Pew Urges Congress to Plug the Leaks in Drilling Law Now
The Pew Environment Group today called on Congress and the administration to take decisive actions to prevent disasters like the Deepwater Horizon spill from occurring again and to ensure the restoration of the Gulf.
“Despite continued efforts to cap the oil spill in the Gulf, this catastrophe is far from over,” said Marilyn Heiman, director of Pew Environment Group's offshore energy reform efforts. “Residents of the Gulf endured the hardship of the devastating spill for too long. Now, all Americans are looking to Congress to show leadership by passing legislation this summer that offers much needed reforms on where, when, and how to drill offshore. Congress must act now to plug the leaks in the law.”
According to Pew, strong legislative reform should:
- Allow offshore development only in cases where it's proven that the marine and coastal environment won't be harmed;
- Require a demonstration of fast and effective spill response capability before approval of exploration and production, and also regular testing of this capacity;
- Ensure that offshore producers use the safest and best technology, and provide incentives to keep improving safety measures;
- Eliminate liability limits for oil spill damages to ensure that all economic and environmental costs are recovered; and
- Guarantee affected communities meaningful input into offshore development and spill prevention and response decisions.
“In the 32 years since Congress last amended pertinent offshore drilling legislation, there have been significant advancements in drilling technology. These have allowed for the extraction of oil and gas from ever-deeper and remote waters,” said Heiman. “Unfortunately, developments in oil spill prevention and response capabilities have lagged.”
As America's worst environmental disaster has unfolded, there have been dozens of hearings on the oil spill and more than 80 related bills reforming spill response and offshore drilling policy. Pew's check list applies to bills that are currently being debated in Congress, including:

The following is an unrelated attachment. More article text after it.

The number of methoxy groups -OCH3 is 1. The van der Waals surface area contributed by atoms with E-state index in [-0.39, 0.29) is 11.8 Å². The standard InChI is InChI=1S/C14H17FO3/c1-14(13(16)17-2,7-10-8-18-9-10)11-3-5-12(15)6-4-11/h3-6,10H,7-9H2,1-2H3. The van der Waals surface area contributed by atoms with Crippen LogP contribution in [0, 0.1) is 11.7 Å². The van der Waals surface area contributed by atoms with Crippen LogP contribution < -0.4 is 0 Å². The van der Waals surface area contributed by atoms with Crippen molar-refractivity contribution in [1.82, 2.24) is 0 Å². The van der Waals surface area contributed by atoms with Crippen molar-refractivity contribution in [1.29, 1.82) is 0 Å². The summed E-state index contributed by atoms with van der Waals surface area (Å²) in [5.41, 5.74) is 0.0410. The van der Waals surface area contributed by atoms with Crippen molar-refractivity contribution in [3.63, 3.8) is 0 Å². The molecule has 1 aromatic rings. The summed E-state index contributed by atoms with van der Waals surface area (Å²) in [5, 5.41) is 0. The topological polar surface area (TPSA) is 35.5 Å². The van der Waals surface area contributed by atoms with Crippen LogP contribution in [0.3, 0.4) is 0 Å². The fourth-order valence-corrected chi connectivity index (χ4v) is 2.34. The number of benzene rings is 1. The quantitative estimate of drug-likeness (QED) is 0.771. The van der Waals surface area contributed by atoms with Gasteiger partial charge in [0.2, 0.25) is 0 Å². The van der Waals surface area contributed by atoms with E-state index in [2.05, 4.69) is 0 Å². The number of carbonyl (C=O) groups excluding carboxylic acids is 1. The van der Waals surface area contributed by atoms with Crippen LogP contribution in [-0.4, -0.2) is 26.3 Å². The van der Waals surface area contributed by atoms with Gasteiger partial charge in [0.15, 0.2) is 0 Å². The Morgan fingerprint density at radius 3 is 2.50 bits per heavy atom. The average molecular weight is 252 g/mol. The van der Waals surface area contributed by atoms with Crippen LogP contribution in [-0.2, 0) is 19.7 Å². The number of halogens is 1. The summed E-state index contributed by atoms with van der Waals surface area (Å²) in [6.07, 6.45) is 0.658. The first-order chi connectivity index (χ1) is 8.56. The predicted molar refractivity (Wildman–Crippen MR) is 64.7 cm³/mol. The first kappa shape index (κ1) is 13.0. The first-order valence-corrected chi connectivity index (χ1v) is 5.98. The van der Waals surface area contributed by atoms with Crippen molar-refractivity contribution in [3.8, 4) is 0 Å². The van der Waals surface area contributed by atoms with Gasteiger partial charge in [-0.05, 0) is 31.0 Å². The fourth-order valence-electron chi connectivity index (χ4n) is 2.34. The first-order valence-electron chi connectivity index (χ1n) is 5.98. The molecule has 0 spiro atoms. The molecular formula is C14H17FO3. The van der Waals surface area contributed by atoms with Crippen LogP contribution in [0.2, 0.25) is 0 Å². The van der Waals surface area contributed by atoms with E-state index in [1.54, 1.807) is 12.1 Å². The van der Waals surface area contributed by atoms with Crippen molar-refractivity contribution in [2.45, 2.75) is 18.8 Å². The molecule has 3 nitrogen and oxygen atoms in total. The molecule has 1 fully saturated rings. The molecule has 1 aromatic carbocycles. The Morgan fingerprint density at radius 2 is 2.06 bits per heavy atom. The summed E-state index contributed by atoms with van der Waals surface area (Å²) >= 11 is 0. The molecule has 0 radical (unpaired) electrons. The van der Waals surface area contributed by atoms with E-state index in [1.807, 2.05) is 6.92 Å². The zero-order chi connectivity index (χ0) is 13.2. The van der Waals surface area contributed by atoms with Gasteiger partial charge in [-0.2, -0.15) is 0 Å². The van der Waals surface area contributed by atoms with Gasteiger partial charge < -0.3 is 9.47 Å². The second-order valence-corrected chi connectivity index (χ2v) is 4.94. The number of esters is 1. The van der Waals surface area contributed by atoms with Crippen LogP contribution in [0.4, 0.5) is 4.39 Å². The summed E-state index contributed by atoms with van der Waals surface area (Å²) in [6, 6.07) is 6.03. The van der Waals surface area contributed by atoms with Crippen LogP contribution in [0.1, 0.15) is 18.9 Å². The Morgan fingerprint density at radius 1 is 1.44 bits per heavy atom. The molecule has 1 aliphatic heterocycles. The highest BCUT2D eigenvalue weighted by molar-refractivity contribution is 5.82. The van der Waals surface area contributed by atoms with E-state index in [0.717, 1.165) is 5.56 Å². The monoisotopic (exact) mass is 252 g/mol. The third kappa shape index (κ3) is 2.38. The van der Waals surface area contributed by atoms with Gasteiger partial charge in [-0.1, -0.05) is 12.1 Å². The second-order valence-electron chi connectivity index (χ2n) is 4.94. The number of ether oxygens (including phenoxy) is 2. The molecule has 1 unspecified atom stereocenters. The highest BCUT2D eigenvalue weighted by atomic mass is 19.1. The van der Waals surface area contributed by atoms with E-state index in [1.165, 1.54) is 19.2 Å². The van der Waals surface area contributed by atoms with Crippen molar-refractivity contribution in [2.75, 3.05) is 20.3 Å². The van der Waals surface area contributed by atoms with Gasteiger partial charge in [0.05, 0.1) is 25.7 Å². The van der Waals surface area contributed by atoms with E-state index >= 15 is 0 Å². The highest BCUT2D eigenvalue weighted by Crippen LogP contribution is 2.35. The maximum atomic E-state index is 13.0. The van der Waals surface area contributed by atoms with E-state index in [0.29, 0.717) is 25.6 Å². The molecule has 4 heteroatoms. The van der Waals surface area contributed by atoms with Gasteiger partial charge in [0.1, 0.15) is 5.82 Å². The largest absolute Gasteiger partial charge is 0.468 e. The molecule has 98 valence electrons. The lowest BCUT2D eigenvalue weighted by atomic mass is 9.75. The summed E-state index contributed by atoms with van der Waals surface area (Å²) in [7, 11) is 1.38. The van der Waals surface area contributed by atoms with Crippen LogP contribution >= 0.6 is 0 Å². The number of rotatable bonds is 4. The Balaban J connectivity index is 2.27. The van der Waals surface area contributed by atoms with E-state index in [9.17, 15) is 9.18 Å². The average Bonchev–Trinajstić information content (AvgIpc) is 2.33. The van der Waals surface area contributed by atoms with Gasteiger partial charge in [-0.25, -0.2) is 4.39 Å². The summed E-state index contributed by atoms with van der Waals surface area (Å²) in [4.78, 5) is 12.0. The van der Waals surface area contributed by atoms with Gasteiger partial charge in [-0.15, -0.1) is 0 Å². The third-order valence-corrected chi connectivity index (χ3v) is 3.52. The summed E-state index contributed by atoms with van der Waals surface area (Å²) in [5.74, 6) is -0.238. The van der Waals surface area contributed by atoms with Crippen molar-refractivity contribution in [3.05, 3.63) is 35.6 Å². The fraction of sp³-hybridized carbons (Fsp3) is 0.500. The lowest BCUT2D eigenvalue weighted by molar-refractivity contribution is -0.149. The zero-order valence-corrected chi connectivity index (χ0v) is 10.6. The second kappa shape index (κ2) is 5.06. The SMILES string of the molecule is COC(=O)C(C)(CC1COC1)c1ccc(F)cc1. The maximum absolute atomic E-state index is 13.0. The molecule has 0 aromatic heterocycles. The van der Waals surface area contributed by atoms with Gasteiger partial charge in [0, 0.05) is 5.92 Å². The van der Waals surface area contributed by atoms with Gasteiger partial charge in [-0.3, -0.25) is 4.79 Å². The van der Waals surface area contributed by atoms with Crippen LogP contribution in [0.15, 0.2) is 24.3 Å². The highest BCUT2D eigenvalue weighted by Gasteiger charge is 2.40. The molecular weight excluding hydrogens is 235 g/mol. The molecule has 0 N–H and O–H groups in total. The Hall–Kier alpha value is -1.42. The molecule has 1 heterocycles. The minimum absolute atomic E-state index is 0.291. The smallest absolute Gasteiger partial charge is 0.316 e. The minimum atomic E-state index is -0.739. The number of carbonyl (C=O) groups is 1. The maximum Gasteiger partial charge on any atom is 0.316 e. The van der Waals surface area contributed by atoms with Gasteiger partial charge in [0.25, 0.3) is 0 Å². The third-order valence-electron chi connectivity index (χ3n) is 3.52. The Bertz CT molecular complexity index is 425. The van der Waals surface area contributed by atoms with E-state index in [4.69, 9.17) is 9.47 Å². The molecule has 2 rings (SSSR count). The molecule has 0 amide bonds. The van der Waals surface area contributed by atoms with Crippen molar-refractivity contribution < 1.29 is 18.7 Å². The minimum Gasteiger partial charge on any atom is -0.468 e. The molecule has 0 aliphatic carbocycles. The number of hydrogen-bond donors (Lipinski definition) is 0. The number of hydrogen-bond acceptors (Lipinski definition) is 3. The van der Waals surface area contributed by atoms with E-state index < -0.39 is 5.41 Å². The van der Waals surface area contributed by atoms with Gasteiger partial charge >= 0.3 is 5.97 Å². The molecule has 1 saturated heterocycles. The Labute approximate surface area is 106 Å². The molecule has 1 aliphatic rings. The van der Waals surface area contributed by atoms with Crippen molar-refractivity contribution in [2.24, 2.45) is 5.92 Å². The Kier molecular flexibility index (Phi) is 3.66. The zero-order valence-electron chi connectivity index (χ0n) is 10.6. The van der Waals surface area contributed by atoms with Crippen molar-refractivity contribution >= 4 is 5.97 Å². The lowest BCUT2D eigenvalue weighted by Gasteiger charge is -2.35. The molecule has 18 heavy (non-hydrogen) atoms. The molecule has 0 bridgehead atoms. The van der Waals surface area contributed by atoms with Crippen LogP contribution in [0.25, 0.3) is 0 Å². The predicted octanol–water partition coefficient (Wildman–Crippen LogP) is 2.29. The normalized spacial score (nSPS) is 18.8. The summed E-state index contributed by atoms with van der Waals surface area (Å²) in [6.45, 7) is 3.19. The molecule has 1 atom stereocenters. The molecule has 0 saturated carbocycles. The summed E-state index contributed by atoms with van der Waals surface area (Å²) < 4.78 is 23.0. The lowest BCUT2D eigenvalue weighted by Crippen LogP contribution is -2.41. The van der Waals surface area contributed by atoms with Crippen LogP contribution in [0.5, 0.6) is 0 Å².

S. 3305 – This bill would eliminate caps on oil spill liability and improve oil spill response. It passed out of the Senate Environment and Public Works Committee on June 30;
S. 3516 - This bill has broad reforms including more balanced consideration of all marine resources and improved safety measures. It passed out of the Senate Energy and Natural Resources Committee on June 30;
H.R. 5629 – This bill repeals the liability cap and improves maritime safety. It passed out of the House Transportation and Infrastructure Committee on July 1; and
H.R. 3534 – This bill has broad reforms like reorganizing offshore drilling oversight, balancing drilling with other marine resources, and strengthening safety and environmental protections. It passed out of the House Natural Resources Committee on July 15; and
H.R. 5626 - This bill establishes new federal regulatory requirements to prevent future spills from oil and gas wells. The bill was reported by the Committee on Energy and Commerce on July 15, 2010, by a vote of 48 to 0, with one abstention.
“The question remains as to whether Congress will pass meaningful legislation this year to avoid future oil drilling catastrophes,” said Heiman.